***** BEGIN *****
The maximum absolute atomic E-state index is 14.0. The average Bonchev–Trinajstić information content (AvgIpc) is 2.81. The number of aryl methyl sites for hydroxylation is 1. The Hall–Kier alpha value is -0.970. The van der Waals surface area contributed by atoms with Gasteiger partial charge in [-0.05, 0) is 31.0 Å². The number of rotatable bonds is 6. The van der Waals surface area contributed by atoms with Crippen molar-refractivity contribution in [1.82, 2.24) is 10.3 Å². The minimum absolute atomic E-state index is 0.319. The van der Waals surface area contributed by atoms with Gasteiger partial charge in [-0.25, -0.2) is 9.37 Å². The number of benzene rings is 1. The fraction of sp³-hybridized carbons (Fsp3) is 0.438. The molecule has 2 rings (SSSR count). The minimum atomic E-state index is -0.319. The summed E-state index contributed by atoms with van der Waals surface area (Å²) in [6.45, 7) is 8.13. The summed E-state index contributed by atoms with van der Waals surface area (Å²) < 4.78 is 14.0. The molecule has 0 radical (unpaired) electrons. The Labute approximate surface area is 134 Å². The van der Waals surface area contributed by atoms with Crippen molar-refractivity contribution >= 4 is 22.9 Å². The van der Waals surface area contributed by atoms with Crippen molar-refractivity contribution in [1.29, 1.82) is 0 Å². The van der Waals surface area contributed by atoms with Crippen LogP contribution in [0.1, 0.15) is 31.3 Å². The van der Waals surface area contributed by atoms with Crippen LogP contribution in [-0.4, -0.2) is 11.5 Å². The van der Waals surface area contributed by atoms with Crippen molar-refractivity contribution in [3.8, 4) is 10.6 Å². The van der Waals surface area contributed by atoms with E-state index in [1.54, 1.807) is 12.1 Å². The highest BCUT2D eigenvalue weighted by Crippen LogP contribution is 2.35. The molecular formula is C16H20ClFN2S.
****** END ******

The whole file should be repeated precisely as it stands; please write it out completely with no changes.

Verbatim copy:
The maximum absolute atomic E-state index is 14.0. The average Bonchev–Trinajstić information content (AvgIpc) is 2.81. The number of aryl methyl sites for hydroxylation is 1. The Hall–Kier alpha value is -0.970. The van der Waals surface area contributed by atoms with Gasteiger partial charge in [-0.05, 0) is 31.0 Å². The number of rotatable bonds is 6. The van der Waals surface area contributed by atoms with Crippen molar-refractivity contribution in [1.82, 2.24) is 10.3 Å². The minimum absolute atomic E-state index is 0.319. The van der Waals surface area contributed by atoms with Gasteiger partial charge in [-0.25, -0.2) is 9.37 Å². The number of benzene rings is 1. The fraction of sp³-hybridized carbons (Fsp3) is 0.438. The molecule has 2 rings (SSSR count). The minimum atomic E-state index is -0.319. The summed E-state index contributed by atoms with van der Waals surface area (Å²) in [6.45, 7) is 8.13. The summed E-state index contributed by atoms with van der Waals surface area (Å²) < 4.78 is 14.0. The molecule has 0 radical (unpaired) electrons. The Labute approximate surface area is 134 Å². The van der Waals surface area contributed by atoms with Crippen molar-refractivity contribution >= 4 is 22.9 Å². The van der Waals surface area contributed by atoms with Crippen molar-refractivity contribution in [1.29, 1.82) is 0 Å². The van der Waals surface area contributed by atoms with Crippen LogP contribution in [0.1, 0.15) is 31.3 Å². The van der Waals surface area contributed by atoms with Crippen LogP contribution in [-0.4, -0.2) is 11.5 Å². The van der Waals surface area contributed by atoms with Crippen molar-refractivity contribution in [3.8, 4) is 10.6 Å². The van der Waals surface area contributed by atoms with E-state index in [1.54, 1.807) is 12.1 Å². The highest BCUT2D eigenvalue weighted by Crippen LogP contribution is 2.35. The molecular formula is C16H20ClFN2S.